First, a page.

By Chuck Wilson
By Alan Scherstuhl
By Alan Scherstuhl
By Amy Nicholson
By Carolina Del Busto
By Stephanie Zacharek
By Michael Atkinson
By Calum Marsh
Yes, the ice bleeds in this gory, goofy Austrian take on that most irresistible of horror setups: researchers versus hellmouthed mystery beasts at the ends of the Earth.
The monsters are a scream, squishing crossbreeds that are all fur and teeth and exposed, pulsing, ready-to-burst viscera. And the screamers are a bit monstrous: The dumb scientists who want to keep these strange attacks a secret, the better to capitalize on the discovery of this new life-form boasting one of those inventively disgusting horror-flick life cycles. Less a monster but still drab is lead Janek (Gerhard Liebmann), whose fury at his ex, Tanja (Edita Malovcic), for choosing not to keep a baby he fathered, sets up a post-climax gag so wonderfully mad and grotesque that the earlier scenes of him slumping about between varmint attacks seem, retroactively, like they haven't been a waste of your time.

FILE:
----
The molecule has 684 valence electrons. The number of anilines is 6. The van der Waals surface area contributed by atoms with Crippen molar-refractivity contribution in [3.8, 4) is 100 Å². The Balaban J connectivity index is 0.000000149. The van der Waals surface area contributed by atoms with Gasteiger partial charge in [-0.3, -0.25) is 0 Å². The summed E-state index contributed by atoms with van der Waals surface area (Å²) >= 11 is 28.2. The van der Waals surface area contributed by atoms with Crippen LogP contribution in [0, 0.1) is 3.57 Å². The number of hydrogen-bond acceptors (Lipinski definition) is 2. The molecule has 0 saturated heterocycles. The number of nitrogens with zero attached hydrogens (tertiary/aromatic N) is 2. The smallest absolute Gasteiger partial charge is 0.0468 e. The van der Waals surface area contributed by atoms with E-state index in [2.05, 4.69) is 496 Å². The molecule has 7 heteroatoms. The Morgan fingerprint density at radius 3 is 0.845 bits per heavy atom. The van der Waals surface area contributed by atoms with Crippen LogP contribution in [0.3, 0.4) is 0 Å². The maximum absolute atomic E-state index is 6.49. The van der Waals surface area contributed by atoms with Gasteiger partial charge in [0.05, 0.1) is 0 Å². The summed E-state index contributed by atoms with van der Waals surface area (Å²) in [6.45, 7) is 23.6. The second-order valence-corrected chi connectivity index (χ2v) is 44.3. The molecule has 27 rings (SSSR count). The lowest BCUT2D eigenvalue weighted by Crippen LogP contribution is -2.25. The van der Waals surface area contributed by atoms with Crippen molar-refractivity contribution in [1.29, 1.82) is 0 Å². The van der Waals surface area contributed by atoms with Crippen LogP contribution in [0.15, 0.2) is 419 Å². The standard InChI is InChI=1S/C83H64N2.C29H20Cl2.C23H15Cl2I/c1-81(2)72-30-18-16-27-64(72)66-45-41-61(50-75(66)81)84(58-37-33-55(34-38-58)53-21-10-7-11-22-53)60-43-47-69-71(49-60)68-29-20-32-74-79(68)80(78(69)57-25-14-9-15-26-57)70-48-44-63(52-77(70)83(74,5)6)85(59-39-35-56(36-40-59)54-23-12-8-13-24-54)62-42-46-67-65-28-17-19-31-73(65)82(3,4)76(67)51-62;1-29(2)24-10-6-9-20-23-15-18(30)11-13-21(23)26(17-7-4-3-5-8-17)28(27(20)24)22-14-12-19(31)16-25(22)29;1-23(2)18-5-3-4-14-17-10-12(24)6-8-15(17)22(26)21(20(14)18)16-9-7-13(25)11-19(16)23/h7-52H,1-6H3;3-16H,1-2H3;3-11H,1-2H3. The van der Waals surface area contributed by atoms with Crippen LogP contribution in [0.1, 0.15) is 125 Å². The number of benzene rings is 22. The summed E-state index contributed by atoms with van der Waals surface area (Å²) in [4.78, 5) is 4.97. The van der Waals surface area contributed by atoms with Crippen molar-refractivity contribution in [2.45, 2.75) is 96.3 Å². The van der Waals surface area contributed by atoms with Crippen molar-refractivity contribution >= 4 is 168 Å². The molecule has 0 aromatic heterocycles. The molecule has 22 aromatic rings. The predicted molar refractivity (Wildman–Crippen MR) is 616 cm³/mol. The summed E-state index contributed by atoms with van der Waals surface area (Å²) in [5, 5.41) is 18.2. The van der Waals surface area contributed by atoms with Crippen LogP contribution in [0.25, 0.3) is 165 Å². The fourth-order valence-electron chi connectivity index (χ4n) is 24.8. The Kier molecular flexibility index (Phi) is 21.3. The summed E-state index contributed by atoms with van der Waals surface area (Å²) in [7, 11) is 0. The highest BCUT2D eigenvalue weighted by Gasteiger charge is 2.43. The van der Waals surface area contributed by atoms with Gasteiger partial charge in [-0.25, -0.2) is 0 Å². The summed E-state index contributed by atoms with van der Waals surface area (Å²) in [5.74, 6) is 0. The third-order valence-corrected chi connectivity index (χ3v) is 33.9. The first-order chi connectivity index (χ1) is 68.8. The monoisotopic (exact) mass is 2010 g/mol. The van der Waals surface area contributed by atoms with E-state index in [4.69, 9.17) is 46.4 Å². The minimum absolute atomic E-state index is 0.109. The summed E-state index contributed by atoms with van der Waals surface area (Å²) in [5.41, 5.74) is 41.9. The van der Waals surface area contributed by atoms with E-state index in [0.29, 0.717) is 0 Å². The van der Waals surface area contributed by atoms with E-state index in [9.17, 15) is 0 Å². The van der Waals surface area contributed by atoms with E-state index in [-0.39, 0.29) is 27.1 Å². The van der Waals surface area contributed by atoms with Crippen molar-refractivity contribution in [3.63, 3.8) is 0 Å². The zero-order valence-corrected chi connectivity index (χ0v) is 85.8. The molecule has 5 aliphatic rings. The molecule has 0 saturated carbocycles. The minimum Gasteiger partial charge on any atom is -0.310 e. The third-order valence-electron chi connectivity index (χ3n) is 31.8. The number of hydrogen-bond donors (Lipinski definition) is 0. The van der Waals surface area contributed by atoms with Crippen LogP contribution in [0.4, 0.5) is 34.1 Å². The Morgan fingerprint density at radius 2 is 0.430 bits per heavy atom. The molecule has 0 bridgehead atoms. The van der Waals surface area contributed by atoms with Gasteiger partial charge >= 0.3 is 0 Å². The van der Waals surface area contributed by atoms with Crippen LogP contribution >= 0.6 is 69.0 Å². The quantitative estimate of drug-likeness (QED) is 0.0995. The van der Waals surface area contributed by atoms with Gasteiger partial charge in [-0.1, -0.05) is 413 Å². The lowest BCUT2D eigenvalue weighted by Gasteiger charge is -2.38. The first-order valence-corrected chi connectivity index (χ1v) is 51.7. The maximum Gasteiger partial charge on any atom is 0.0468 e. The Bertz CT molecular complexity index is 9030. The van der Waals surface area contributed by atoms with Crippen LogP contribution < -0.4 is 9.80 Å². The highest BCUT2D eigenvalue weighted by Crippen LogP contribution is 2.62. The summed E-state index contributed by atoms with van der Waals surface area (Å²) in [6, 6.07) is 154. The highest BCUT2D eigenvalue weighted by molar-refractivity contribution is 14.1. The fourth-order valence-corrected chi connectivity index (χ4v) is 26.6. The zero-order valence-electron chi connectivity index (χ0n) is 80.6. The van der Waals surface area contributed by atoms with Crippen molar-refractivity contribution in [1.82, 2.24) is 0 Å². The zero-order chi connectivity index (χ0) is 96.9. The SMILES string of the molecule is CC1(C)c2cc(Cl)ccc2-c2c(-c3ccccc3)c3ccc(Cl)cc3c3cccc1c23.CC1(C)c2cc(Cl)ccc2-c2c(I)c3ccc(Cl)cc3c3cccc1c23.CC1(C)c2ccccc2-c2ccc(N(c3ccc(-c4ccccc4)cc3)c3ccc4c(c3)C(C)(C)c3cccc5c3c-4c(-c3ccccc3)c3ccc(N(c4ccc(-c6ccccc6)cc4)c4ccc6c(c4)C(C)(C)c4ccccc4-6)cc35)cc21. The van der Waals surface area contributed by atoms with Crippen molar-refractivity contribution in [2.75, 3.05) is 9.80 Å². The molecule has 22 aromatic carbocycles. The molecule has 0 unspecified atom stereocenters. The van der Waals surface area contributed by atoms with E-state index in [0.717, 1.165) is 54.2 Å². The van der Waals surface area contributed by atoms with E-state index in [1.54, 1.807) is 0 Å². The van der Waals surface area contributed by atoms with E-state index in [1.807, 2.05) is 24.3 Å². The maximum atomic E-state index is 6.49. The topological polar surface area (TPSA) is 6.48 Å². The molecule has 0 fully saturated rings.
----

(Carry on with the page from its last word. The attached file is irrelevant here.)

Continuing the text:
It's all rather familiar, but the key image of a glacier glazed over with something like gore proves majestic, and tension throbs throughout a scene of a scientist following his dog into a blood-veined tunnel inside that glacier.
But the movie belongs to the critters — these are practical effects rather than CGI, which stirs a strange feeling of warm nostalgia even as teeth rend flesh — until it's stolen even from them by late arrival Brigitte Kren, playing a stolid sexagenarian government official bashing monsters, performing emergency surgery, and twinkling with indomitable charisma, no matter how harrowed her character is or how much blood is on her face. She spits the film's one intentionally funny line with her own hellmouthed rage: "Stop eating that banana while you're crying!"
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